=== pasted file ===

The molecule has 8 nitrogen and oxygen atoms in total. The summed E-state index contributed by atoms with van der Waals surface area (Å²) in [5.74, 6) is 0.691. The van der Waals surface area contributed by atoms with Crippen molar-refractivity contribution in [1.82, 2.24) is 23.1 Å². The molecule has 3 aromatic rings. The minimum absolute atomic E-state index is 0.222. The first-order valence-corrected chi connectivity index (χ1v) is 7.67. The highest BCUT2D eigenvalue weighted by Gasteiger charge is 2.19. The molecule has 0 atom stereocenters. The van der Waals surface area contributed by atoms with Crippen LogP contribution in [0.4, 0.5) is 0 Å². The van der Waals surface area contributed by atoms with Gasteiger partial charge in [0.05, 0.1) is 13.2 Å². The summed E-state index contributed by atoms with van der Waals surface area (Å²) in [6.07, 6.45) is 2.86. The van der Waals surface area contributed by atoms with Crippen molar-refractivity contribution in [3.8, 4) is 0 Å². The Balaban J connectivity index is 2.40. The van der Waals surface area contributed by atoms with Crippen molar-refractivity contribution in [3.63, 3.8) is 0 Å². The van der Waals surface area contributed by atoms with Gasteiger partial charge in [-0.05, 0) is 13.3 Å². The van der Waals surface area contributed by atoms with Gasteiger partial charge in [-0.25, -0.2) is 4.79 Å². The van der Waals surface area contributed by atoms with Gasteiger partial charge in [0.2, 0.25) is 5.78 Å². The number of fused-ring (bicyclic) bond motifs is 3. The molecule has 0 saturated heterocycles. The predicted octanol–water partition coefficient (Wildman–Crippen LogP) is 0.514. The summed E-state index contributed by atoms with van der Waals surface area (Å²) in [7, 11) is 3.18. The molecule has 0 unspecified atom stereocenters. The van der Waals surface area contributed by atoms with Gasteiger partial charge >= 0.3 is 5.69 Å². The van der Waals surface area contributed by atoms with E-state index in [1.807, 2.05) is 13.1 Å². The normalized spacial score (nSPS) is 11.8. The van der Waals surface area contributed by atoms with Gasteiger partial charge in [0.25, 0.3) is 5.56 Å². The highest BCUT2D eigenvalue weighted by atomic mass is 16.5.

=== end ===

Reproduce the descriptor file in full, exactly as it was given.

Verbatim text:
The molecule has 8 nitrogen and oxygen atoms in total. The summed E-state index contributed by atoms with van der Waals surface area (Å²) in [5.74, 6) is 0.691. The van der Waals surface area contributed by atoms with Crippen molar-refractivity contribution in [1.82, 2.24) is 23.1 Å². The molecule has 3 aromatic rings. The minimum absolute atomic E-state index is 0.222. The first-order valence-corrected chi connectivity index (χ1v) is 7.67. The highest BCUT2D eigenvalue weighted by Gasteiger charge is 2.19. The molecule has 0 atom stereocenters. The van der Waals surface area contributed by atoms with Crippen LogP contribution in [0.4, 0.5) is 0 Å². The van der Waals surface area contributed by atoms with Gasteiger partial charge in [0.05, 0.1) is 13.2 Å². The summed E-state index contributed by atoms with van der Waals surface area (Å²) in [6.07, 6.45) is 2.86. The van der Waals surface area contributed by atoms with Crippen molar-refractivity contribution in [3.8, 4) is 0 Å². The Balaban J connectivity index is 2.40. The van der Waals surface area contributed by atoms with Crippen molar-refractivity contribution in [3.63, 3.8) is 0 Å². The van der Waals surface area contributed by atoms with Gasteiger partial charge in [-0.05, 0) is 13.3 Å². The van der Waals surface area contributed by atoms with Gasteiger partial charge in [-0.25, -0.2) is 4.79 Å². The van der Waals surface area contributed by atoms with Gasteiger partial charge in [0.2, 0.25) is 5.78 Å². The number of fused-ring (bicyclic) bond motifs is 3. The molecule has 0 saturated heterocycles. The predicted octanol–water partition coefficient (Wildman–Crippen LogP) is 0.514. The summed E-state index contributed by atoms with van der Waals surface area (Å²) in [7, 11) is 3.18. The molecule has 0 unspecified atom stereocenters. The van der Waals surface area contributed by atoms with Gasteiger partial charge >= 0.3 is 5.69 Å². The van der Waals surface area contributed by atoms with E-state index in [1.807, 2.05) is 13.1 Å². The normalized spacial score (nSPS) is 11.8. The van der Waals surface area contributed by atoms with Gasteiger partial charge in [0.25, 0.3) is 5.56 Å². The highest BCUT2D eigenvalue weighted by atomic mass is 16.5.